Molly Goddard's Spring 2023 Show Offered A New Way To Wear Cowboy Boots
Just add a ballgown.
No one does party dressing like Molly Goddard. Since the launch of her eponymous label in 2014, the London-based designer has moved to the beat of her own fanciful drum, delivering candy-colored tiered confections season after season. But while Goddard’s Spring/Summer 2023 collection, which debuted this Saturday, was certainly full of her signature fairy-like frocks, the designer also worked in her own spin on some of 2022’s biggest style trends... including cowboy boots.
Yes, amidst some more typical spring attributes — soft florals, cloudy polka-dot prints, lightweight shift dresses, and candy-colored suiting — unexpected pairings by way of the aforementioned (and very American) western boots and juxtaposed layering offered some interest and dimension to traditional warm-weather looks.
“I was thinking about red carpets pre-internet,” says Goddard in the official show notes. “These are images I love and often go to for inspiration, dressing felt more for the party and for yourself. Much more casual, laid back. No step and repeat and no posing. People looked like they were out to have fun.”
Part of said fun included creating interest and dimension with strategic layering. Indeed, Goddard doubled down on a combination that’s been creeping into the fashion sphere over the past year: dresses over pants. While past runways have shown the trend styled with slinky slip dresses thrown atop slouchy denim, the English designer’s approach read more British garden party than Y2K house rager. Off-the-shoulder, bubble-hemmed mini dresses (a breakout trend of the Spring/Summer 2023 runways) were layered over cropped slacks featuring fun pastoral prints of bunnies, mice, and foliage. Grounding the otherwise precious look was, that’s right, color-blocked cowboy boots.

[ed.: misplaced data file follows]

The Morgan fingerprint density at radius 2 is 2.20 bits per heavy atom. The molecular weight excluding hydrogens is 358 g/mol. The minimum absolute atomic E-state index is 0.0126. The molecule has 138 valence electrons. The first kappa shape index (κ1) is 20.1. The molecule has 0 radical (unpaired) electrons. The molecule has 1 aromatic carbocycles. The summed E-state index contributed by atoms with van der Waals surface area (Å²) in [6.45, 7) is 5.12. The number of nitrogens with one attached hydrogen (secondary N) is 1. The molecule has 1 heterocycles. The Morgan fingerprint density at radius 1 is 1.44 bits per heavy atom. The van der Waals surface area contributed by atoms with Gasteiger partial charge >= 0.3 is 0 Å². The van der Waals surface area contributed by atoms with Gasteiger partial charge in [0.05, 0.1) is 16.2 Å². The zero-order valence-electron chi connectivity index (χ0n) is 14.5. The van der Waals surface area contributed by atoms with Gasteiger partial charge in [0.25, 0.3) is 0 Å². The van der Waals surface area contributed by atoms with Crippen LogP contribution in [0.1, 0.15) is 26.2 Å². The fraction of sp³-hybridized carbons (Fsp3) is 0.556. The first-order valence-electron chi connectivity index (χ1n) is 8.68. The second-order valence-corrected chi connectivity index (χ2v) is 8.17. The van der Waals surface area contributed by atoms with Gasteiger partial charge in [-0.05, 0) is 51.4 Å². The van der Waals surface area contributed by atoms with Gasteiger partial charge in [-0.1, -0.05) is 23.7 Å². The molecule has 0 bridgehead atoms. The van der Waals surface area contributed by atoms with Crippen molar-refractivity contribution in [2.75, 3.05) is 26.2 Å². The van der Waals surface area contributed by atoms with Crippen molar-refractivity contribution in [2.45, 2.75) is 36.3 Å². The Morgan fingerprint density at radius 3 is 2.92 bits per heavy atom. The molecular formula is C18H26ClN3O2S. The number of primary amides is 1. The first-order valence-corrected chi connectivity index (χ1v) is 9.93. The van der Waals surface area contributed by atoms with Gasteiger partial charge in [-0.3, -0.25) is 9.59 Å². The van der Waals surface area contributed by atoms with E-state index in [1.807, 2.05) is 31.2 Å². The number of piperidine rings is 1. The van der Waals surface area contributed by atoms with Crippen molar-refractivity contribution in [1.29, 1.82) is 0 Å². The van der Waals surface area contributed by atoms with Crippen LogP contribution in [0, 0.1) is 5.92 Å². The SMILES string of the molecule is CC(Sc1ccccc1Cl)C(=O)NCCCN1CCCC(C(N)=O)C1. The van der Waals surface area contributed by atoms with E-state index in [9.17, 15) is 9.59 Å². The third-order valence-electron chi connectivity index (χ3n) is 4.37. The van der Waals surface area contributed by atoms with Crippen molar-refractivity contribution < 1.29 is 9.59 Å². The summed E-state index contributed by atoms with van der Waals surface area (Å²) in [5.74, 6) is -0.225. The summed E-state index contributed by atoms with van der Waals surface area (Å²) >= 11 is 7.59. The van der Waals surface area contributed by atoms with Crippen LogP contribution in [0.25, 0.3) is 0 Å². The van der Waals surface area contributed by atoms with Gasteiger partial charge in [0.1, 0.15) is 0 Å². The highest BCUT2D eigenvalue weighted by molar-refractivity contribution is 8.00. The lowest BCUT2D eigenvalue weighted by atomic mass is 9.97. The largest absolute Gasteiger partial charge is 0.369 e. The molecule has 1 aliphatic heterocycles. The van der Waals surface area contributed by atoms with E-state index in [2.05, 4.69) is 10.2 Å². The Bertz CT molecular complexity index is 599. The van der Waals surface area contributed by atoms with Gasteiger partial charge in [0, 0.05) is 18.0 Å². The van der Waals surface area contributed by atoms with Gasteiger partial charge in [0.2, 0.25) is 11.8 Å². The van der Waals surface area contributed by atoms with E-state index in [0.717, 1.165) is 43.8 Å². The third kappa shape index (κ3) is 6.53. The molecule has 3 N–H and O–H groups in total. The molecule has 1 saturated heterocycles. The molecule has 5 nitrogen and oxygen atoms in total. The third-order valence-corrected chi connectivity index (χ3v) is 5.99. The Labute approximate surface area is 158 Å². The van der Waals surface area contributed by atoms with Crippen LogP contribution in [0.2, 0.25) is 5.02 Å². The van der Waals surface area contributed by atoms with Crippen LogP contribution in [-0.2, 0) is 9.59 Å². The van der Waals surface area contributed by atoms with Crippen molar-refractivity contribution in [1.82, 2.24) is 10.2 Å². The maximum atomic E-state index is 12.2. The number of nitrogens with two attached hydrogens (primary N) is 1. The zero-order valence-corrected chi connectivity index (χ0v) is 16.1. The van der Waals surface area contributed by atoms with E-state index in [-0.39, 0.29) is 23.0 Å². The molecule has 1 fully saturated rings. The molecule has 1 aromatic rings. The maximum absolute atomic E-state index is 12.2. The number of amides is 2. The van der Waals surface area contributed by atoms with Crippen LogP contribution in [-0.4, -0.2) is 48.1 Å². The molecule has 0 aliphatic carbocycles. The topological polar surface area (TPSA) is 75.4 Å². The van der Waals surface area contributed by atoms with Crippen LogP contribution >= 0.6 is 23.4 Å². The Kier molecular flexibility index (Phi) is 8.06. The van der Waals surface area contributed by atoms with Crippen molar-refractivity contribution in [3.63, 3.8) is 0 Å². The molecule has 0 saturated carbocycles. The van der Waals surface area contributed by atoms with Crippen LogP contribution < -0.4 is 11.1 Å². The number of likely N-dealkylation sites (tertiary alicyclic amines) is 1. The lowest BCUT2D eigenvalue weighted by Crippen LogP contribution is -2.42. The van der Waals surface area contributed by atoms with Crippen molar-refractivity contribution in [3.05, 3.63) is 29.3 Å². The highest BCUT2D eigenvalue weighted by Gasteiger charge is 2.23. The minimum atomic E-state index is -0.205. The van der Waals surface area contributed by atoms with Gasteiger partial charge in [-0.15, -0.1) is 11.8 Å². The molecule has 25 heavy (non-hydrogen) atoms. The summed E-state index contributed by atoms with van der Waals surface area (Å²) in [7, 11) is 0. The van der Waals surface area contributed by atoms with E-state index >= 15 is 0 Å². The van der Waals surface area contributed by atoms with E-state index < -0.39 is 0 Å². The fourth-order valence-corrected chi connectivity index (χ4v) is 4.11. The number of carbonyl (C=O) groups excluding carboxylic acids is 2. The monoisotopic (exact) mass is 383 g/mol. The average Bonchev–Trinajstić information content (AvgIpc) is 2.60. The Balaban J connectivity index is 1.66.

Goddard pointed to legendary English-American designer Charles James as another specific source of inspiration for her most recent work. The late artist is considered one of the most influential fashion designers of the 20th century, known for his structured ball gowns and evening wear. “He strove for perfection which isn’t something I’m interested in but more the exploration of creating shapes on the body, changing proportions of the body — that element inspired this season, pushing fabrics to their extremes, utilizing the qualities of each fabric and letting it do the work,” explains Goddard in the show notes. “There is juxtaposition in the fabric choices, intricately cut evening dresses in cotton, ball-gowns in jersey.”
Juxtaposition surely was a resounding theme, as the designer mixed-and-matched a multitude of opposing silhouettes: floaty, sheer dressing gowns over structured midi-dresses, ruffled peplum minis that hovered above tiered, ankle-length midi skirts, ruffled accents on streamlined suit jackets, and fitted neon collared cardigans paired with voluminous tiered gowns.
The contrast continued with color as all manner of neons and spring-forward shades were paired in combos that blatantly eschewed anything you learned about the color wheel — think lime green and lilac, red and teal, tangerine and fuchsia.
Even the formatting of the show and its bare-bones athletic venue, the Seymour Leisure Centre, felt like a stark contrast to the collection’s precious vibe. Instead of the single-line procession, models haphazardly walked the perimeter of the basketball court, an intentional move on Goddard’s part. “I wanted the staging of the show to feel like a break from relentless scrolling, the experience of watching in person is different to seeing it online — slower, messier, more spacious,” she explains in the show notes.
Ahead, a visual breakdown of the whimsical show in all its maximalist glory.